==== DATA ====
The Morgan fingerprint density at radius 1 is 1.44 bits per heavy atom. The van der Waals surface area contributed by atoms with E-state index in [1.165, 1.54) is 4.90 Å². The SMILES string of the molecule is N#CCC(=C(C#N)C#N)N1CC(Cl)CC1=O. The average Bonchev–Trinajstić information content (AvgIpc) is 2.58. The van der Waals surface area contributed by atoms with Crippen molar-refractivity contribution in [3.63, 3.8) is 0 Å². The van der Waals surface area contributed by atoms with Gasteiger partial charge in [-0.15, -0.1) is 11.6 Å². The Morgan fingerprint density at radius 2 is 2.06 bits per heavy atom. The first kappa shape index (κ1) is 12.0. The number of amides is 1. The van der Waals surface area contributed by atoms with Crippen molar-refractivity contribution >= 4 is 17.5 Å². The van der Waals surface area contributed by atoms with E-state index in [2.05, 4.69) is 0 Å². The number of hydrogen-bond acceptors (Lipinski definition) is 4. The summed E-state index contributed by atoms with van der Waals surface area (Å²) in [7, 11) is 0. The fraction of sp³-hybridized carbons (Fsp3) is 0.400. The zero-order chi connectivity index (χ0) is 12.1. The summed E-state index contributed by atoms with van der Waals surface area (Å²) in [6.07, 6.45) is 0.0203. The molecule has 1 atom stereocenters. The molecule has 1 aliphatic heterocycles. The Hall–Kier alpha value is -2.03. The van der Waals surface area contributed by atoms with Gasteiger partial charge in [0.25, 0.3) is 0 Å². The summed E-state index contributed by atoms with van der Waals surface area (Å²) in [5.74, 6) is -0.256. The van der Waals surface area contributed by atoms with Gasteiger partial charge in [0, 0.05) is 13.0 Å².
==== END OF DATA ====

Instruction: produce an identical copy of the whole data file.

The Morgan fingerprint density at radius 1 is 1.44 bits per heavy atom. The van der Waals surface area contributed by atoms with E-state index in [1.165, 1.54) is 4.90 Å². The SMILES string of the molecule is N#CCC(=C(C#N)C#N)N1CC(Cl)CC1=O. The average Bonchev–Trinajstić information content (AvgIpc) is 2.58. The van der Waals surface area contributed by atoms with Crippen molar-refractivity contribution in [3.63, 3.8) is 0 Å². The van der Waals surface area contributed by atoms with Gasteiger partial charge in [-0.15, -0.1) is 11.6 Å². The Morgan fingerprint density at radius 2 is 2.06 bits per heavy atom. The first kappa shape index (κ1) is 12.0. The number of amides is 1. The van der Waals surface area contributed by atoms with Crippen molar-refractivity contribution >= 4 is 17.5 Å². The van der Waals surface area contributed by atoms with E-state index in [2.05, 4.69) is 0 Å². The number of hydrogen-bond acceptors (Lipinski definition) is 4. The summed E-state index contributed by atoms with van der Waals surface area (Å²) in [7, 11) is 0. The fraction of sp³-hybridized carbons (Fsp3) is 0.400. The zero-order chi connectivity index (χ0) is 12.1. The summed E-state index contributed by atoms with van der Waals surface area (Å²) in [6.07, 6.45) is 0.0203. The molecule has 1 atom stereocenters. The molecule has 1 aliphatic heterocycles. The Hall–Kier alpha value is -2.03. The van der Waals surface area contributed by atoms with Gasteiger partial charge in [0.25, 0.3) is 0 Å². The summed E-state index contributed by atoms with van der Waals surface area (Å²) in [5.74, 6) is -0.256. The van der Waals surface area contributed by atoms with Gasteiger partial charge in [0, 0.05) is 13.0 Å².